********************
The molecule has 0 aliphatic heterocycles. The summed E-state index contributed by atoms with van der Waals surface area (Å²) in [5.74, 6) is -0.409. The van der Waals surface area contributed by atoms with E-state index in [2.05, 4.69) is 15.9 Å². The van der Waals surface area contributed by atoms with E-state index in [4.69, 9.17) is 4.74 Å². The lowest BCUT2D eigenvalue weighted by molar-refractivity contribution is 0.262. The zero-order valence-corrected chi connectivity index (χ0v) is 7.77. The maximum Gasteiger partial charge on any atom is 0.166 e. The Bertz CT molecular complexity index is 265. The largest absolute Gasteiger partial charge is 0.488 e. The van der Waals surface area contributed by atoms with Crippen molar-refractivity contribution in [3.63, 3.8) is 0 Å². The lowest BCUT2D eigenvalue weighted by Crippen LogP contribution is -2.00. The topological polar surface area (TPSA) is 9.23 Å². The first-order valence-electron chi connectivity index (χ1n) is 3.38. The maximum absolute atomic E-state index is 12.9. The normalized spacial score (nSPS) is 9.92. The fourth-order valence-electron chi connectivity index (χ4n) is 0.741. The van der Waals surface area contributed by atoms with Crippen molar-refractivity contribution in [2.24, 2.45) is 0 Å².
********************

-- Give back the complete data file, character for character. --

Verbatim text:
The molecule has 0 aliphatic heterocycles. The summed E-state index contributed by atoms with van der Waals surface area (Å²) in [5.74, 6) is -0.409. The van der Waals surface area contributed by atoms with E-state index in [2.05, 4.69) is 15.9 Å². The van der Waals surface area contributed by atoms with E-state index in [4.69, 9.17) is 4.74 Å². The lowest BCUT2D eigenvalue weighted by molar-refractivity contribution is 0.262. The zero-order valence-corrected chi connectivity index (χ0v) is 7.77. The maximum Gasteiger partial charge on any atom is 0.166 e. The Bertz CT molecular complexity index is 265. The largest absolute Gasteiger partial charge is 0.488 e. The van der Waals surface area contributed by atoms with Crippen molar-refractivity contribution in [3.63, 3.8) is 0 Å². The lowest BCUT2D eigenvalue weighted by Crippen LogP contribution is -2.00. The topological polar surface area (TPSA) is 9.23 Å². The first-order valence-electron chi connectivity index (χ1n) is 3.38. The maximum absolute atomic E-state index is 12.9. The normalized spacial score (nSPS) is 9.92. The fourth-order valence-electron chi connectivity index (χ4n) is 0.741. The van der Waals surface area contributed by atoms with Crippen molar-refractivity contribution in [2.24, 2.45) is 0 Å².